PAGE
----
Donny's Ramblings

Wrestling: Protestant vs. Catholic – Start Here

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On August 28th, I posted the following message on my Facebook page:

Growing up, it was implied (not by my father, but by others in our denomination) that being Catholic meant a person was going to hell because they couldn’t possibly be saved. Because of this, a Protestant Church would NEVER invite a Catholic speaker to share. Imagine my surprise when in 2008 a Catholic group called OFWC Media (with TheologyoftheBody.net – thanks Anastasia Northrop) asked me to be part of the documentary they were making regarding the threat of pornography! I couldn’t believe they’d invite a Protestant to participate in a documentary intended for a Catholic audience. Spending a lot of time with them, I asked many questions. I found this to be a fascinating experience.

Since that date, I’ve been invited by several Catholic groups and spoken to several Catholic parishes, Catholic sponsored University events, been on Catholic radio, made a CD at the request of Catholicism’s biggest group of apologists… the list goes on.

I always ask questions. That’s just my nature. When in Toronto to speak at York University, I stayed up until the wee hours of the morning, sipping scotch and speaking with a Priest named Fr-Carlos Martins, pelting him with questions, raising objections and generally being my argumentative self, albeit in a respectful manner. I continued that trend when asked to other Catholic venues, with both laypeople and the clergy. I’m sure I drove some of them mad.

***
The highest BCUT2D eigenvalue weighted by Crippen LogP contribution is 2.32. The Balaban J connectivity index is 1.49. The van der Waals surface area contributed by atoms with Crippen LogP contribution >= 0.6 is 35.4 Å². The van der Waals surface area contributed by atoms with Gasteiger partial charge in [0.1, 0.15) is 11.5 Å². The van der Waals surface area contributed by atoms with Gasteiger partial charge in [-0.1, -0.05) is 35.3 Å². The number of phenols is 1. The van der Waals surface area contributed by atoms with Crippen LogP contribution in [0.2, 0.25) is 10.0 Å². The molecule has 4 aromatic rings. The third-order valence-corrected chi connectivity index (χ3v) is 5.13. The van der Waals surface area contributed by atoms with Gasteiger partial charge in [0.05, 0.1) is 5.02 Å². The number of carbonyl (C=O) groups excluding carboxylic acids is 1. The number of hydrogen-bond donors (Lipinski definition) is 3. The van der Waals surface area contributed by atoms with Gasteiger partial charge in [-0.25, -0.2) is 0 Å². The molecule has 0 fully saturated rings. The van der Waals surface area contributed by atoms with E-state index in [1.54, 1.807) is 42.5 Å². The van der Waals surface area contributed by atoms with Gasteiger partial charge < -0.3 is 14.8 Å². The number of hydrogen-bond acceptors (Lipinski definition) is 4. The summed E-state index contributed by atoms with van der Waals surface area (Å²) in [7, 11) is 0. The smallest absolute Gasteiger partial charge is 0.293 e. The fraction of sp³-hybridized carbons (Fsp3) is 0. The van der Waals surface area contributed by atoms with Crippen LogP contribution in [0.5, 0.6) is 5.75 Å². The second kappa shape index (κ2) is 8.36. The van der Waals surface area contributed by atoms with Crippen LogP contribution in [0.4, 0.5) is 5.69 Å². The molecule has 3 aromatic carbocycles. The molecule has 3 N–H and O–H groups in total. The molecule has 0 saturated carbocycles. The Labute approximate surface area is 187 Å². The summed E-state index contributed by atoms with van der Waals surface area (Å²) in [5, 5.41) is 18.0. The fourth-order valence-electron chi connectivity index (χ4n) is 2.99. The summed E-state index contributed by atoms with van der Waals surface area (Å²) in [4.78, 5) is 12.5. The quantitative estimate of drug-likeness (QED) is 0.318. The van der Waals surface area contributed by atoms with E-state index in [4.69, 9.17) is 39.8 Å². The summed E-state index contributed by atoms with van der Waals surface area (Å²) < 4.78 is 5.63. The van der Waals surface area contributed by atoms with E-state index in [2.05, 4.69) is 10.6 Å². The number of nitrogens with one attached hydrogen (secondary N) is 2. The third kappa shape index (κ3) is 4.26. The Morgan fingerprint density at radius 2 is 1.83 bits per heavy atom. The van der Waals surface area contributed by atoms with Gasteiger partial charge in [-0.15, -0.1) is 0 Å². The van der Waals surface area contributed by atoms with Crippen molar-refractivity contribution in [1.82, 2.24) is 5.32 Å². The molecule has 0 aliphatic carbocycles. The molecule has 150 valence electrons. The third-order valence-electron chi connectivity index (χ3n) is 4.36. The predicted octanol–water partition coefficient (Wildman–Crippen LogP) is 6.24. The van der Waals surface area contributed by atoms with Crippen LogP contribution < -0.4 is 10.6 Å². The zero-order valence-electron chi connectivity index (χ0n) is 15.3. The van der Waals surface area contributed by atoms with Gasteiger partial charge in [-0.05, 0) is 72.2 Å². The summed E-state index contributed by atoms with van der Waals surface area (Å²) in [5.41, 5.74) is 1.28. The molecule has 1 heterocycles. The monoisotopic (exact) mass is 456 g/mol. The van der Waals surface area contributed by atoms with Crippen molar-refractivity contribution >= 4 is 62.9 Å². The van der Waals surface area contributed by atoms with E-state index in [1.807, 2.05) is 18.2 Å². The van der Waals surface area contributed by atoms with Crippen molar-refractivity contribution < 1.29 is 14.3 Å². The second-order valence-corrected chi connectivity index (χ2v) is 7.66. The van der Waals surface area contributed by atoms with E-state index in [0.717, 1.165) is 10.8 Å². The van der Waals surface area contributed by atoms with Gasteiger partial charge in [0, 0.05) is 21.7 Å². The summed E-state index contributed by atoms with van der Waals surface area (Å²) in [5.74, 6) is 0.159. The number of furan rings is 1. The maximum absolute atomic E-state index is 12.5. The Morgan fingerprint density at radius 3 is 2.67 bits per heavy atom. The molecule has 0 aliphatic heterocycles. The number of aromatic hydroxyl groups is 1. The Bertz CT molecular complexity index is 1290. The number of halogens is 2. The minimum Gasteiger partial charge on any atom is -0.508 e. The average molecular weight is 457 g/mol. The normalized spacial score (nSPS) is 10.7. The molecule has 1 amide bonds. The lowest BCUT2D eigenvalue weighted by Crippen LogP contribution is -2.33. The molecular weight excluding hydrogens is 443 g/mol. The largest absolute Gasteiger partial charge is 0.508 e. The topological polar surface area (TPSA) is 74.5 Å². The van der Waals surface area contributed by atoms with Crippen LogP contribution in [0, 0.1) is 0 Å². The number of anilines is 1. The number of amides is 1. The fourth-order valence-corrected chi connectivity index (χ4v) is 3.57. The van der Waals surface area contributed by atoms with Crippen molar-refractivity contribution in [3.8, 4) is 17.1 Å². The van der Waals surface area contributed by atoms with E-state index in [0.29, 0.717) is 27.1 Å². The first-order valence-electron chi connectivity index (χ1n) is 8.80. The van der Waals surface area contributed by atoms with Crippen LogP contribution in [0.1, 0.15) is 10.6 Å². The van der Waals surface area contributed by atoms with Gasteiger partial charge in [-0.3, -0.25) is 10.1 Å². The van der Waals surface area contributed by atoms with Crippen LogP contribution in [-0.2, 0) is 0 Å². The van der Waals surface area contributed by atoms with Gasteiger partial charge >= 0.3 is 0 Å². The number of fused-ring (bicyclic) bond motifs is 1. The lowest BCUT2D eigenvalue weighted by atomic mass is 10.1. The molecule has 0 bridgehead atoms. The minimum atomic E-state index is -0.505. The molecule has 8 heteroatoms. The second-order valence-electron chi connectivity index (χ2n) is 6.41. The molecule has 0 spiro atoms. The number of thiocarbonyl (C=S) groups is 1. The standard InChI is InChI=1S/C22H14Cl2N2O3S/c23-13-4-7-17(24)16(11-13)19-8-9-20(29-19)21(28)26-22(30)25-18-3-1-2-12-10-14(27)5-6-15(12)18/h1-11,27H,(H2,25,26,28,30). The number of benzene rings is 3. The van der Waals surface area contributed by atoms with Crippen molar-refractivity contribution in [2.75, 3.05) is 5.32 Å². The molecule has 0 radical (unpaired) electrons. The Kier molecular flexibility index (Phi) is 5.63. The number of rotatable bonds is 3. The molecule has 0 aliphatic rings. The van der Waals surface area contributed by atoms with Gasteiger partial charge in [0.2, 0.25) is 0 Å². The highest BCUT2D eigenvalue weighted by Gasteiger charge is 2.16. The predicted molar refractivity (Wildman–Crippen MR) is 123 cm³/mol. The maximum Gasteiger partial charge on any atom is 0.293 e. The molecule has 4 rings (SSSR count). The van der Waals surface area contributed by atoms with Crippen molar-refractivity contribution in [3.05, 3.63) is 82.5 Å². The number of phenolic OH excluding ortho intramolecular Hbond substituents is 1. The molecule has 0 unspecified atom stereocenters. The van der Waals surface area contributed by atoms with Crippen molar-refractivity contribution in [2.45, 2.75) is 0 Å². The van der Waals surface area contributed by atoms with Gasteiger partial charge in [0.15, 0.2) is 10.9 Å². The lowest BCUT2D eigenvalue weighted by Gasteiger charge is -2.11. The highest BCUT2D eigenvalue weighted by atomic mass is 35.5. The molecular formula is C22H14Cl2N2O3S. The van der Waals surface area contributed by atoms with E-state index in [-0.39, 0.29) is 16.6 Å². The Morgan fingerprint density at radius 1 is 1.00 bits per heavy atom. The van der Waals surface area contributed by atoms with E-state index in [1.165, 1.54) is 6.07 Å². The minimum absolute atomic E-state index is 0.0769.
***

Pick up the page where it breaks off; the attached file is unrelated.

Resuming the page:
A few years ago I began noticing something: although the Protestants and Catholics I’ve been around most all speak English, we’re not speaking the same language most of the time. We’re not using words in the same way. As a Protestant, I might read something written by Catholics that raises alarm, and end up criticizing certain beliefs to my Catholic friends, but what I’ve come to realize is that we – Protestants and Catholics – often understand the exact same words in FAR different ways. It turns out, in the end, that we’re in agreement on at least 95% of theological issues, a realization I could not understand until I’d sat and read more books than I care to count right now, and spoke to Catholics who were once Protestants. As funny as it sounds, a translator was needed to put things into words I use and in ways I understand.

I now reject the idea that I was taught growing up: being Catholic doesn’t damn a person to hell. In fact, I’ve never attended services that are so consistently focused on Jesus and what He did on the cross. That happens to be what EVERY-SINGLE-MASS is about. I find so much about the church to be SO-INCREDIBLY-BEAUTIFUL.